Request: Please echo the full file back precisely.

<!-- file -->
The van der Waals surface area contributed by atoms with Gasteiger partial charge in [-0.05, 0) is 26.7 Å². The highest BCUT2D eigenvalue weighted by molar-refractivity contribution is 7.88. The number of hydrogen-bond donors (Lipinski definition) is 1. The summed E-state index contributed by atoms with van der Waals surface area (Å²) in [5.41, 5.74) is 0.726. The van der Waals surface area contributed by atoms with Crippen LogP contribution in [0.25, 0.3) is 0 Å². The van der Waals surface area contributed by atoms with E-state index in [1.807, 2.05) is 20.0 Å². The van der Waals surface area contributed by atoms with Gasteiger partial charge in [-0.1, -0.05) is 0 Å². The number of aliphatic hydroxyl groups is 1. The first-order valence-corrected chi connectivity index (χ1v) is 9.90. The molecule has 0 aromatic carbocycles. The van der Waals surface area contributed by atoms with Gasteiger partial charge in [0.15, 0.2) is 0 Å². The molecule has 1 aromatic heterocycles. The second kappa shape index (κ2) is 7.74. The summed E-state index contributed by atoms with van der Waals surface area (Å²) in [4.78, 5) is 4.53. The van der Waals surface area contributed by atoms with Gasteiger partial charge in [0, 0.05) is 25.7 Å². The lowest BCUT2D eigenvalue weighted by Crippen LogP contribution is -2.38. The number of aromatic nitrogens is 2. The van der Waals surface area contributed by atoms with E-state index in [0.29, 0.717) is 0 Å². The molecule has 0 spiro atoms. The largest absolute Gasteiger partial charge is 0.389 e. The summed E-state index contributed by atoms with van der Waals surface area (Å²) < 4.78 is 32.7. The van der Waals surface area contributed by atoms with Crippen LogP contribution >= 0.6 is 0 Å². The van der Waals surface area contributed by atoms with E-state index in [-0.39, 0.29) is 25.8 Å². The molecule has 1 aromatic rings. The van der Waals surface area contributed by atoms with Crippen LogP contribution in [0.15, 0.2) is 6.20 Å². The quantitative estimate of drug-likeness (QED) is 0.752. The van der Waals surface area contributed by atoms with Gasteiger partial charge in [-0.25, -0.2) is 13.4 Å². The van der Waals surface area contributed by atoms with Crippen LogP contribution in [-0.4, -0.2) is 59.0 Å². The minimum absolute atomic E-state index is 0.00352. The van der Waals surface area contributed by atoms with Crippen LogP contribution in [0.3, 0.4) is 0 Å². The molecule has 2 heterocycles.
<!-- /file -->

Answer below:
The van der Waals surface area contributed by atoms with Gasteiger partial charge in [-0.05, 0) is 26.7 Å². The highest BCUT2D eigenvalue weighted by molar-refractivity contribution is 7.88. The number of hydrogen-bond donors (Lipinski definition) is 1. The summed E-state index contributed by atoms with van der Waals surface area (Å²) in [5.41, 5.74) is 0.726. The van der Waals surface area contributed by atoms with Crippen LogP contribution in [0.25, 0.3) is 0 Å². The van der Waals surface area contributed by atoms with E-state index in [1.807, 2.05) is 20.0 Å². The van der Waals surface area contributed by atoms with Gasteiger partial charge in [-0.1, -0.05) is 0 Å². The number of aliphatic hydroxyl groups is 1. The first-order valence-corrected chi connectivity index (χ1v) is 9.90. The molecule has 0 aromatic carbocycles. The van der Waals surface area contributed by atoms with Gasteiger partial charge in [0.15, 0.2) is 0 Å². The molecule has 1 aromatic heterocycles. The second kappa shape index (κ2) is 7.74. The summed E-state index contributed by atoms with van der Waals surface area (Å²) in [4.78, 5) is 4.53. The van der Waals surface area contributed by atoms with Gasteiger partial charge in [0, 0.05) is 25.7 Å². The lowest BCUT2D eigenvalue weighted by Crippen LogP contribution is -2.38. The number of aromatic nitrogens is 2. The van der Waals surface area contributed by atoms with E-state index in [0.29, 0.717) is 0 Å². The molecule has 0 spiro atoms. The largest absolute Gasteiger partial charge is 0.389 e. The summed E-state index contributed by atoms with van der Waals surface area (Å²) < 4.78 is 32.7. The van der Waals surface area contributed by atoms with Crippen LogP contribution >= 0.6 is 0 Å². The van der Waals surface area contributed by atoms with E-state index in [-0.39, 0.29) is 25.8 Å². The molecule has 1 aromatic rings. The van der Waals surface area contributed by atoms with Crippen LogP contribution in [0.15, 0.2) is 6.20 Å². The quantitative estimate of drug-likeness (QED) is 0.752. The van der Waals surface area contributed by atoms with Gasteiger partial charge in [-0.25, -0.2) is 13.4 Å². The van der Waals surface area contributed by atoms with Crippen LogP contribution in [-0.4, -0.2) is 59.0 Å². The minimum absolute atomic E-state index is 0.00352. The van der Waals surface area contributed by atoms with Crippen LogP contribution in [0.3, 0.4) is 0 Å². The molecule has 2 heterocycles.